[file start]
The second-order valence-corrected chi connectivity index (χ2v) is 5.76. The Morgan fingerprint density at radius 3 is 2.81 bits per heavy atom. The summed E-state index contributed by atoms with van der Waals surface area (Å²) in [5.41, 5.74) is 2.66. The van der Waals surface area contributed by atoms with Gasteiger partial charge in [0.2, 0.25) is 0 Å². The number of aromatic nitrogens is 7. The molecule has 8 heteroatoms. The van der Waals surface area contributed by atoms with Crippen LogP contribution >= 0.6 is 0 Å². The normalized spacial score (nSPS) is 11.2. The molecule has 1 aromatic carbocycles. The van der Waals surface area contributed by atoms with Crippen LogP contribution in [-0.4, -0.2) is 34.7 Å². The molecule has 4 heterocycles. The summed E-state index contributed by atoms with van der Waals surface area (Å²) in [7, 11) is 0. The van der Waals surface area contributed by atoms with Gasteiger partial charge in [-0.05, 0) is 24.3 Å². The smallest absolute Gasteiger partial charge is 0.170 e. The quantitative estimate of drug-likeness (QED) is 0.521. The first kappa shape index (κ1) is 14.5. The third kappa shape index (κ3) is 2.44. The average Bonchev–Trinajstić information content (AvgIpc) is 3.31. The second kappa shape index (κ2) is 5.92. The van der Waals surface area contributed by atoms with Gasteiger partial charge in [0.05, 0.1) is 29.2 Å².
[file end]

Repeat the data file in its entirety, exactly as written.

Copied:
The second-order valence-corrected chi connectivity index (χ2v) is 5.76. The Morgan fingerprint density at radius 3 is 2.81 bits per heavy atom. The summed E-state index contributed by atoms with van der Waals surface area (Å²) in [5.41, 5.74) is 2.66. The van der Waals surface area contributed by atoms with Gasteiger partial charge in [0.2, 0.25) is 0 Å². The number of aromatic nitrogens is 7. The molecule has 8 heteroatoms. The van der Waals surface area contributed by atoms with Crippen LogP contribution >= 0.6 is 0 Å². The normalized spacial score (nSPS) is 11.2. The molecule has 1 aromatic carbocycles. The van der Waals surface area contributed by atoms with Crippen LogP contribution in [-0.4, -0.2) is 34.7 Å². The molecule has 4 heterocycles. The summed E-state index contributed by atoms with van der Waals surface area (Å²) in [7, 11) is 0. The van der Waals surface area contributed by atoms with Gasteiger partial charge in [-0.05, 0) is 24.3 Å². The smallest absolute Gasteiger partial charge is 0.170 e. The quantitative estimate of drug-likeness (QED) is 0.521. The first kappa shape index (κ1) is 14.5. The third kappa shape index (κ3) is 2.44. The average Bonchev–Trinajstić information content (AvgIpc) is 3.31. The second kappa shape index (κ2) is 5.92. The van der Waals surface area contributed by atoms with Gasteiger partial charge in [0.05, 0.1) is 29.2 Å².